I've read 3 Elizabeth Taylor books and just started the bio. I absolutely LOVE her characterizations. Put me down as one who enjoys thoughtful and believable characterizations even more than a good plot– and ET really delivers!

  • February 5, 2010 at 5:51 pm

    Taylor writes very well, but I didn't much care for Harriet or Vesey. The only character I really liked was Harriet's poor ole husband – she didn't deserve him!!

  • February 5, 2010 at 6:53 pm

    This title is languishing on my bookshelf…what I am waiting for I have no idea! Thank you for your review.

  • February 5, 2010 at 8:58 pm

    Simon, I'm not turned on by any of the quotations albeit I can admire the writing skill.

    Vesey is a well known surname.

  • February 7, 2010 at 6:59 pm

    I agree with you a bit about Elizabeth Taylor: she has her seeming longeurs but if one pays careful attention she always (or almost always) repays that attention with a scrupulous look at the vagaries of the human. She's a bit like a magnificent water-colourist hung adjacent to huge but mediocre oils. Easy to miss out on what's really worth looking at!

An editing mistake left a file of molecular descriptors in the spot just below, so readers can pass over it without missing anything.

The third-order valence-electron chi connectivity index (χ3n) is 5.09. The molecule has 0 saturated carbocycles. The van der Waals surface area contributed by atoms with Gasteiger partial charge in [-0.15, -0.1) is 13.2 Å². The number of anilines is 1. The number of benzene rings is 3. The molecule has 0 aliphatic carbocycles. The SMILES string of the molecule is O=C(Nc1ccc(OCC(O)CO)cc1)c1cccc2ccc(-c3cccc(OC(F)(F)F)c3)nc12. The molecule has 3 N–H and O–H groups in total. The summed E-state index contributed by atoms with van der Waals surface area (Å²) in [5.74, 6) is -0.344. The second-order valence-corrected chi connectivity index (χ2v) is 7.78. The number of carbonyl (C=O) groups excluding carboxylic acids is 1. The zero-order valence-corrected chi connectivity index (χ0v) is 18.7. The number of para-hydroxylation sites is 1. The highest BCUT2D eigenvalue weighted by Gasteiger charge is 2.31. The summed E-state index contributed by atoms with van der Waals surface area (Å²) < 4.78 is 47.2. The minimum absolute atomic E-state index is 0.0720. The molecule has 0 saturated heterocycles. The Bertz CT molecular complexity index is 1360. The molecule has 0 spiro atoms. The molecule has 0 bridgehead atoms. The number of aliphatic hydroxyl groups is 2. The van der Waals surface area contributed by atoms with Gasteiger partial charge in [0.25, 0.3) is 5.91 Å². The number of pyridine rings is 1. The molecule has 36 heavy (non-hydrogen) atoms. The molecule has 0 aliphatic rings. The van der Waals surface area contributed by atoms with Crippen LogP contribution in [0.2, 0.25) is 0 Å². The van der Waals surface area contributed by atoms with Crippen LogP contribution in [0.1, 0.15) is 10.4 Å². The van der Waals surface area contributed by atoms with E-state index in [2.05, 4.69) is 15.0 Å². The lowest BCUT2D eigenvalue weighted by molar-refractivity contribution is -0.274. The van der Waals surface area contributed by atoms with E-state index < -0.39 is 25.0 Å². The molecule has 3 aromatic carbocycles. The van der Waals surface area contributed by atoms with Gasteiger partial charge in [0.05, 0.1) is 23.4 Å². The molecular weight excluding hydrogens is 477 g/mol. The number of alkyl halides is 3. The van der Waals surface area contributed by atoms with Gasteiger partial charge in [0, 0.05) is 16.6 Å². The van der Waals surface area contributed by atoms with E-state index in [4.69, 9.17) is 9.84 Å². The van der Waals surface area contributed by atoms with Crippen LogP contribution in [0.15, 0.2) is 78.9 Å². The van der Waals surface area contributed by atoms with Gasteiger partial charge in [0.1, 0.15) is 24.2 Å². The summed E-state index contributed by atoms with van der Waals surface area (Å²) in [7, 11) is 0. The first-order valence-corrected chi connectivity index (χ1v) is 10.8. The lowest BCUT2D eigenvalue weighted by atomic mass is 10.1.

• February 7, 2010 at 7:04 pm

    What a wonderful image, that definitely captures her subtlety.

  • February 8, 2010 at 12:08 am

    Hi Simon
    Thank you for this great review – this is one of the ET books I have been eyeing for a while! I started reading ET late last year and have only read 'In a Summer Season' (brilliant ET introduction for me) and 'A View of the Harbour'. Prior to that I watched 'Mrs Palfrey' and I am so impressed with her writing and sharp observations of human behaviour and folly. This is another gem of an author that I have discovered thanks to great book bloggers like yourself.
    Loved that "meat" quote :-)

  • July 10, 2010 at 10:59 pm

    Reading the later ET novels first and then, starting back at the beginning, I'm a bit thrown by which ending to expect of A Game of Hide and Seek–her more predictable earlier ones or her more jarrring later ones. I'm womdering if you find the ending consistent with the rest of the novel's take on romance and/vs. marriage.

  • October 20, 2014 at 12:22 pm

    I am late to the review, having only just read the book, but you do a fabulous job of explaining what is good about it. I too was impatient at first, I thought they were going to be just another standard-novel-pair of annoyingly passive woman and just-annoying male, but she really transcended that.